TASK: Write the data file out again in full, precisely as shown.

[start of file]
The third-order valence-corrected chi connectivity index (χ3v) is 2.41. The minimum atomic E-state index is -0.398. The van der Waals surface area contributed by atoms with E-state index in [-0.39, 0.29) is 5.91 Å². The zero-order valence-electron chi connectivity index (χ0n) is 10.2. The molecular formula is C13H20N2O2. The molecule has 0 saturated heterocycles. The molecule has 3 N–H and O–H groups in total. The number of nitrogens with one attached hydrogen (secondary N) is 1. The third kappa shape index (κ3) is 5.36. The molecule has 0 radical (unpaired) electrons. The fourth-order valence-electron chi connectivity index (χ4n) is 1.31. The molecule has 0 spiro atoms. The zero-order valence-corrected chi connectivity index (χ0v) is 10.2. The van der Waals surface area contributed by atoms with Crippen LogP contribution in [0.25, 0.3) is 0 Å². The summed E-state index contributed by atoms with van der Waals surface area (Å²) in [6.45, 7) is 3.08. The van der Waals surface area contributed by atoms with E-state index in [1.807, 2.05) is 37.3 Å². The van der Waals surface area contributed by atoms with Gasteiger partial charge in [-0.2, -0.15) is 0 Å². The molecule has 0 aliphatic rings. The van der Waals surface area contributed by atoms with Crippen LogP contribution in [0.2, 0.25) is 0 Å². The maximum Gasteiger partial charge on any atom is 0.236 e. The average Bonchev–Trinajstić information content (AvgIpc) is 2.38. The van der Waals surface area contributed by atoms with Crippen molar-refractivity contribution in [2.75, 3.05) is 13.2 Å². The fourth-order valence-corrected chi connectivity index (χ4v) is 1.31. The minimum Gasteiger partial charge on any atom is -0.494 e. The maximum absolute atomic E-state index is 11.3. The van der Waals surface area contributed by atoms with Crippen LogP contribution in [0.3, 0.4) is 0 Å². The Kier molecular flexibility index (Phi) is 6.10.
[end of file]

The third-order valence-corrected chi connectivity index (χ3v) is 2.41. The minimum atomic E-state index is -0.398. The van der Waals surface area contributed by atoms with E-state index in [-0.39, 0.29) is 5.91 Å². The zero-order valence-electron chi connectivity index (χ0n) is 10.2. The molecular formula is C13H20N2O2. The molecule has 0 saturated heterocycles. The molecule has 3 N–H and O–H groups in total. The number of nitrogens with one attached hydrogen (secondary N) is 1. The third kappa shape index (κ3) is 5.36. The molecule has 0 radical (unpaired) electrons. The fourth-order valence-electron chi connectivity index (χ4n) is 1.31. The molecule has 0 spiro atoms. The zero-order valence-corrected chi connectivity index (χ0v) is 10.2. The van der Waals surface area contributed by atoms with Crippen LogP contribution in [0.25, 0.3) is 0 Å². The summed E-state index contributed by atoms with van der Waals surface area (Å²) in [6.45, 7) is 3.08. The van der Waals surface area contributed by atoms with E-state index in [1.807, 2.05) is 37.3 Å². The van der Waals surface area contributed by atoms with Gasteiger partial charge in [-0.2, -0.15) is 0 Å². The molecule has 0 aliphatic rings. The van der Waals surface area contributed by atoms with Crippen LogP contribution in [0.2, 0.25) is 0 Å². The maximum Gasteiger partial charge on any atom is 0.236 e. The average Bonchev–Trinajstić information content (AvgIpc) is 2.38. The van der Waals surface area contributed by atoms with Crippen molar-refractivity contribution in [2.75, 3.05) is 13.2 Å². The fourth-order valence-corrected chi connectivity index (χ4v) is 1.31. The minimum Gasteiger partial charge on any atom is -0.494 e. The maximum absolute atomic E-state index is 11.3. The van der Waals surface area contributed by atoms with Crippen LogP contribution in [0.3, 0.4) is 0 Å². The Kier molecular flexibility index (Phi) is 6.10.